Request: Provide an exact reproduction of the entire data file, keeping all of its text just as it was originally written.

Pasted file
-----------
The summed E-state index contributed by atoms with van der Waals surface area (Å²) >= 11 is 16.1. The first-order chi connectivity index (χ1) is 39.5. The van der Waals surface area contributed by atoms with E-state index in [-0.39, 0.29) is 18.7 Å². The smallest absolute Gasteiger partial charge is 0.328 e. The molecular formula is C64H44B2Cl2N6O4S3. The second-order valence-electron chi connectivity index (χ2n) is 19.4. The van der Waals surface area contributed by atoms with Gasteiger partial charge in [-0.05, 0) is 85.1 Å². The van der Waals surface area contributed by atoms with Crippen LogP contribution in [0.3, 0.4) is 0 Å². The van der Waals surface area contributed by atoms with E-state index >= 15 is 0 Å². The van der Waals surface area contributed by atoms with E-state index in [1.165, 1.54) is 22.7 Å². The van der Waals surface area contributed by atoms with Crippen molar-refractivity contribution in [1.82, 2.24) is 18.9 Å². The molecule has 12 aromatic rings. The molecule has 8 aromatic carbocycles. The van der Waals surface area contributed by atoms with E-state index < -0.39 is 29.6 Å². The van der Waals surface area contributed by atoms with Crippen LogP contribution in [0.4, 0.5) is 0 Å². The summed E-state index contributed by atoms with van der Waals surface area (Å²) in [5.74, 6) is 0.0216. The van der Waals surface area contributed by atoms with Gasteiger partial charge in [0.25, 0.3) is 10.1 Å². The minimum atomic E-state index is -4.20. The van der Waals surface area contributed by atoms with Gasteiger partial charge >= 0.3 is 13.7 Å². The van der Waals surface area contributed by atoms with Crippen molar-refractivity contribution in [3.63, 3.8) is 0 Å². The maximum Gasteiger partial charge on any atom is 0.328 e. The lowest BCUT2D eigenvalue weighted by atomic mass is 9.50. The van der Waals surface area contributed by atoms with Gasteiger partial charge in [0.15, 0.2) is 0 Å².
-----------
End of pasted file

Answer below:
The summed E-state index contributed by atoms with van der Waals surface area (Å²) >= 11 is 16.1. The first-order chi connectivity index (χ1) is 39.5. The van der Waals surface area contributed by atoms with E-state index in [-0.39, 0.29) is 18.7 Å². The smallest absolute Gasteiger partial charge is 0.328 e. The molecular formula is C64H44B2Cl2N6O4S3. The second-order valence-electron chi connectivity index (χ2n) is 19.4. The van der Waals surface area contributed by atoms with Gasteiger partial charge in [-0.05, 0) is 85.1 Å². The van der Waals surface area contributed by atoms with Crippen LogP contribution in [0.3, 0.4) is 0 Å². The van der Waals surface area contributed by atoms with E-state index >= 15 is 0 Å². The van der Waals surface area contributed by atoms with E-state index in [1.165, 1.54) is 22.7 Å². The van der Waals surface area contributed by atoms with Crippen molar-refractivity contribution in [1.82, 2.24) is 18.9 Å². The molecule has 12 aromatic rings. The molecule has 8 aromatic carbocycles. The van der Waals surface area contributed by atoms with E-state index < -0.39 is 29.6 Å². The van der Waals surface area contributed by atoms with Crippen LogP contribution in [0.4, 0.5) is 0 Å². The summed E-state index contributed by atoms with van der Waals surface area (Å²) in [5.74, 6) is 0.0216. The van der Waals surface area contributed by atoms with Gasteiger partial charge in [0.25, 0.3) is 10.1 Å². The minimum atomic E-state index is -4.20. The van der Waals surface area contributed by atoms with Gasteiger partial charge >= 0.3 is 13.7 Å². The van der Waals surface area contributed by atoms with Crippen molar-refractivity contribution in [3.63, 3.8) is 0 Å². The maximum Gasteiger partial charge on any atom is 0.328 e. The lowest BCUT2D eigenvalue weighted by atomic mass is 9.50. The van der Waals surface area contributed by atoms with Gasteiger partial charge in [0.15, 0.2) is 0 Å².